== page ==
|The East Coast|
(w/ existing development programmes)
|"Rise of Central China"|
|"Revitalize Northeast China"|
|"China Western Development"|
|History of the People's|
Republic of China (PRC)
|Generations of leadership|
China Western Development (simplified Chinese: 西部大开发; traditional Chinese: 西部大開發; pinyin: Xībù Dàkāifā; lit. 'Western Part Great Development'), also Great Western Development Strategy or the Open Up the West Program, is a policy adopted for the Western China.
The policy covers 6 provinces (Gansu, Guizhou, Qinghai, Shaanxi, Sichuan and Yunnan), 5 autonomous regions (Guangxi, Inner Mongolia, Ningxia, Tibet and Xinjiang), and 1 municipality (Chongqing). This region contains 71.4% of mainland China's area, but only 28.8% of its population, as of the end of 2002, and 19.9% of its total economic output, as of 2015.
Under the leadership of Deng Xiaoping, the People's Republic of China began to reform its economy in 1978 by changing from a command economy to a market economy. The coastal regions of eastern China benefited greatly from these reforms, and their economies quickly raced ahead. The western half of China, however, lagged behind severely. In March 1999, General-Secretary Jiang Zemin proposed a developmental strategy for the western region at the Ninth National People's Congress. He would elaborate on the plan in June 1999, during which the phrase great western development was used, marking the start of the policy. Premier Zhu Rongji visited the western region to gather western officials' views of the plan. Consequently, the State Planning Commission drafted an early plan for the proposal before submitting it to the Politburo Standing Committee in November 1999. A Leadership Group for Western China Development (西部地区开发领导小组) was created by the State Council in January 2000, led by Zhu.
The main components of the strategy include the development of infrastructure (transport, hydropower plants, energy, and telecommunications), enticement of foreign investment, increased efforts on ecological protection (such as reforestation), promotion of education, and retention of talent flowing to richer provinces. As of 2006, a total of 1 trillion yuan has been spent building infrastructure in western China.
The western development bureau affiliated to the state council released a list of 10 major projects to launch in 2008, with a combined budget of 436 billion yuan (64.12 billion U.S. dollars).
These projects included new railway lines connecting Guiyang and Guangzhou, Lanzhou and Chongqing, Kashgar and Hotan in Xinjiang; highways between Wanyuan and Dazhou in Sichuan Province, Shuikou and Duyun in Guizhou Province; airport expansion projects in Chengdu, Chongqing and Xi’an.
They also include the building of hydropower stations, coal mines, gas and oil transmission tube lines as well as public utilities projects in western regions.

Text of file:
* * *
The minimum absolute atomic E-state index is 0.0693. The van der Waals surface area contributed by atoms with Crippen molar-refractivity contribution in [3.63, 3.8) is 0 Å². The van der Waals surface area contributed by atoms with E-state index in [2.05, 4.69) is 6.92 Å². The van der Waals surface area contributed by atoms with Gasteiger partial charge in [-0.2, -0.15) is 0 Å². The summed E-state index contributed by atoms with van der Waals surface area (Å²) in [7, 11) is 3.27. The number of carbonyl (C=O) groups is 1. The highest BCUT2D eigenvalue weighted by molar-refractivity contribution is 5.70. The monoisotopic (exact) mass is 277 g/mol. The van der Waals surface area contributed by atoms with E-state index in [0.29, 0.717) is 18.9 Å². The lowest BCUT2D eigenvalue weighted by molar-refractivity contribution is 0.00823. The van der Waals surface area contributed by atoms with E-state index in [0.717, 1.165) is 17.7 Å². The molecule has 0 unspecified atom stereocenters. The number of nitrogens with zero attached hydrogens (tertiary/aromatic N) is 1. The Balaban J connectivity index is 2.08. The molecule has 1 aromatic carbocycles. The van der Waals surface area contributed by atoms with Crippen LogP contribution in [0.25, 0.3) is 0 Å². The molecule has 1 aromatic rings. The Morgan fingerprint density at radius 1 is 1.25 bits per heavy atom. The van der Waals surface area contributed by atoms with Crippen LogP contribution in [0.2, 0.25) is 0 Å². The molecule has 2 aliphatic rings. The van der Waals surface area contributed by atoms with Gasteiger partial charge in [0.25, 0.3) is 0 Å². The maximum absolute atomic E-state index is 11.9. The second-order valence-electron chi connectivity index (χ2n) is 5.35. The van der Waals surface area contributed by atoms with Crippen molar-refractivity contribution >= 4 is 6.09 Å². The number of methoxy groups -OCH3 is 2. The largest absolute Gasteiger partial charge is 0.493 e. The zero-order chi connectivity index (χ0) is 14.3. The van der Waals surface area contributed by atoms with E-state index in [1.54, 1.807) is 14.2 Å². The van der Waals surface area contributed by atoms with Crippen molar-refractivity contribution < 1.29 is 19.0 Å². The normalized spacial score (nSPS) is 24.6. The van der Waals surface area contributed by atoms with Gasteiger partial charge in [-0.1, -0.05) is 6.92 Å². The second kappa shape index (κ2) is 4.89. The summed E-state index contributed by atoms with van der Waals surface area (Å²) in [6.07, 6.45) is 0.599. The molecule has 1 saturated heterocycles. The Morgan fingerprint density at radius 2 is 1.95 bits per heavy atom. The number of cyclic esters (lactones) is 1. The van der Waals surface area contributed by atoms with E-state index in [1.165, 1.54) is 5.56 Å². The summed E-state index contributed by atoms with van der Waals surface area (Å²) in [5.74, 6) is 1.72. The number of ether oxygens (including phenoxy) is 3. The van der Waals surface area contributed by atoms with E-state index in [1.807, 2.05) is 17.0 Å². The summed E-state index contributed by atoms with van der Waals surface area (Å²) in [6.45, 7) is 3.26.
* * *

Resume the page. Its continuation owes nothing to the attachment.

By the end of 2007, China has started 92 key construction projects in western regions, with a total investment of more than 1.3 trillion yuan. The world-known Qinghai-Tibet railway project set a milestone in Tibet's local development. It connected Tibet with central part of China. Tibet is no longer an isolated area that can not reached by railway.
The Big Western Line, a possible element of the South–North Water Transfer Project, is a proposal for diverting water from the upstream sections of six rivers in southwestern China, including the Mekong, the Yarlung Tsangpo and the Salween, to the dry areas of northern China through a system of reservoirs, tunnels and natural rivers. This project may be the most controversial plan to date.
China's attempt to develop its western regions has had varying effects on the West's economic development. While massive investment has boosted the region's output, effectively raising the GDP in all western regions, the project failed to achieve its goal of eliminating the economic gap between China's East and West.
From 1999 to 2001, Xinjiang and Guangxi displayed an annual GDP percent increase of as high as 30%. China's western regions have reported an annual average economic growth rate of 10.6% for six years in a row. The combined GDP of the western regions reached 3.33 trillion yuan in 2005, compared with 1.66 trillion yuan in 2000, while net income grew on average 10% for urban residents in the west and 6.8% for rural residents. Initiatives encouraging Chinese from wealthier and more crowded regions of China to move to the less crowded western regions has resulted in population growth in [a few cities], most notably Qinghai with its increase of 12.6%.
Nevertheless, the economic growth rate of China's East continues to exceed that of the West, causing the western share of domestic product to continue to fall. The West's contribution to the GDP decreased from 20.88% in 1990 to 17.13% in 2000. Relative levels of GDP per capita in the West decreased from 73.30% in 1990 to 60.87% in 2000. In 1990, Shanghai's per capita GDP was 7.3 times that of Guizhou, the poorest province in China; by 2000, the figure had grown to 12.9 times. Evidence from the China Statistical Yearbook also confirms the increasing economic gap between China's West and East, indicating that the east-to-west GDP ratio increased from 2.98 in 1980 to 4.33 in 2000.